By Andy Rathbun Herald Writer
SNOHOMISH — A sewer treatment plant can be a messy problem when a city isn’t flush with cash.
Right now, Snohomish’s plant spills too much ammonia, nitrogen and bacteria into the Snohomish River. Seven years ago, a federal court said changes were needed.
City officials now are sharpening the focus on a plan to meet environmental guidelines, but major questions remain.
For instance, state ecology officials aren’t completely sold on the city’s plan to use a new water treatment technology. City officials don’t know how they will pay for more than $40 million in changes. And some on the City Council wonder if treated water could bring in money by selling it for use in irrigation.
“We have some unknown variables here,” city manager Larry Bauman said.
Sewer treatment plants are a common headache for cities. Monroe, Lake Stevens and Arlington have all grappled with multimillion- dollar issues in recent years.
The problems in Snohomish began in 1999, four years after its plant opened. The sewage — a mix of flushed waste, rain, dishwater and more — goes into the Snohomish River after being treated. Nitrogen and ammonia levels were too high, though, threatening fish, the state Department of Ecology determined.
The Puget Soundkeeper Alliance, a Seattle environmental group, sued the city, leading a federal court in 2003 to say the problems had to be fixed.
Since then, the city has worked on its lift stations and sewer overflow system. The biggest problem is the plant itself, however.
In the past six years, it was hit with 115 violations for spilling chemicals and fecal coliform bacteria into the salmon-bearing Snohomish River. The river faces tight environmental controls that weren’t in place when the plant opened.
“They’ve actually been doing a decent job for that treatment system,” said Shawn McKone, a permit and facilities manager for the ecology department.
City officials want to get the plant into compliance and stay there. They even have a plan to do it.
First, they would drop “integrated media” into the sewage lagoons. The devices would concentrate bacteria in certain areas. The bacteria, which feed on sewage, would then clean the water, allowing the city to avoid future fines.
That phase could cost about $3.4 million. The city has enough money to cover the bill, but the Ecology Department isn’t completely sold on the plan.
No other treatment plants in the state use the bacteria-concentrating devices, so the city may have to invest in them, then prove they work, McKone said.
“We have to approach it with some pessimism or caution,” McKone said.
City officials are optimistic the devices will get the job done. They point to their use in similar treatment plants in Wisconsin and Michigan.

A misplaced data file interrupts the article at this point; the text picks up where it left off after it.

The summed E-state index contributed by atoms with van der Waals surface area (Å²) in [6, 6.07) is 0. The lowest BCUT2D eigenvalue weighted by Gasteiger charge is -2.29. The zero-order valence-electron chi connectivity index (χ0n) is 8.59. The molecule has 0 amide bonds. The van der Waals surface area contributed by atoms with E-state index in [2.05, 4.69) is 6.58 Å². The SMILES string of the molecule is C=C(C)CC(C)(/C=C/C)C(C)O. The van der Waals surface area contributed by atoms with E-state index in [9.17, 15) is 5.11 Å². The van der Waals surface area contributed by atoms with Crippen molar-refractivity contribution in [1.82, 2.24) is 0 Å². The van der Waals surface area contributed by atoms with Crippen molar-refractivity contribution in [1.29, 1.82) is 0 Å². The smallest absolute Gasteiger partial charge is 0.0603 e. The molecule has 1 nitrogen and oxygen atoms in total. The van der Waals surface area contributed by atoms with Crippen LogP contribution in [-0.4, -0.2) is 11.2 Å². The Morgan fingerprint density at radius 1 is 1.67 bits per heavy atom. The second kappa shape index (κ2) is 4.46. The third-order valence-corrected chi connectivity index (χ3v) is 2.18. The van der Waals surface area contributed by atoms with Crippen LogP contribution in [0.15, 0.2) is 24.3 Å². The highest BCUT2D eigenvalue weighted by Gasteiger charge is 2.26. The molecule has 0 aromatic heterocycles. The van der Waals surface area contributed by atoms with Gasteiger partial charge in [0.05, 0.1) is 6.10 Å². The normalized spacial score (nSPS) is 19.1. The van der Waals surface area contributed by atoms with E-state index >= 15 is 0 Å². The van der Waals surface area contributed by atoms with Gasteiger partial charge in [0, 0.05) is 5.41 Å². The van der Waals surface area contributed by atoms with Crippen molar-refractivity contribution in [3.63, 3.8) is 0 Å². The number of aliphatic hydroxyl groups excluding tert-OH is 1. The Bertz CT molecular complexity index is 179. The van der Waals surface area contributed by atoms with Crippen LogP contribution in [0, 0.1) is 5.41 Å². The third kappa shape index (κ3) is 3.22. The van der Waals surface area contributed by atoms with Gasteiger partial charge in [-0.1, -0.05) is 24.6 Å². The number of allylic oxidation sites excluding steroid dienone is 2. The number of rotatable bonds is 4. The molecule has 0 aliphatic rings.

“We feel like there’s a very, very good chance that it will work great,” public works director Tim Heydon said.
The devices would solve problems at the plant in the short term. The city’s longer-term plan is a bit more vague.
The city could upgrade its plant for about $40 million. The investment could go to waste if environmental guidelines tighten again, though.
Instead, officials want to build a five-mile pipeline to Everett’s treatment plant. They are discussing the idea with Everett officials now.
The Everett plant already handles wastewater for Marysville. Snohomish officials say it’s better equipped to deal with future changes to environmental regulations.
Construction on the pipeline and buy-in costs may run $41 million, money the city doesn’t have. Grants will be needed. Low-interest loans will be sought. Utility rates could climb.
The massive scope of the project has some on the City Council looking for other options.
City Councilman Greg Guedel pushed the city staff to consider irrigation. He wants to know if the city could keep the plant’s water out of the river by selling it to farmers for use on crops, such as poplar trees.
Guedel said that could help the city bring in money, instead of simply spending it.
“I’m not wedded to an idea that’s impossible,” Guedel said, “but at this point it hasn’t been explored.”
City staff is a bit dubious. Environmental controls on irrigation are tight. Upgrades to the plant would be necessary. And finding customers for water may be tough in the Northwest.
At the request of the council, city staff will review the idea, and may discuss early costs with the council at its May 18 meeting.
Ultimately, irrigation may be just one more variable dropped into an equation that everyone agrees has an expensive solution.
“What we’re talking about is a situation that’s going to have tremendous impact on the Snohomish community for decades,” Guedel said.
Andy Rathbun: 425-339-3455, email@example.com.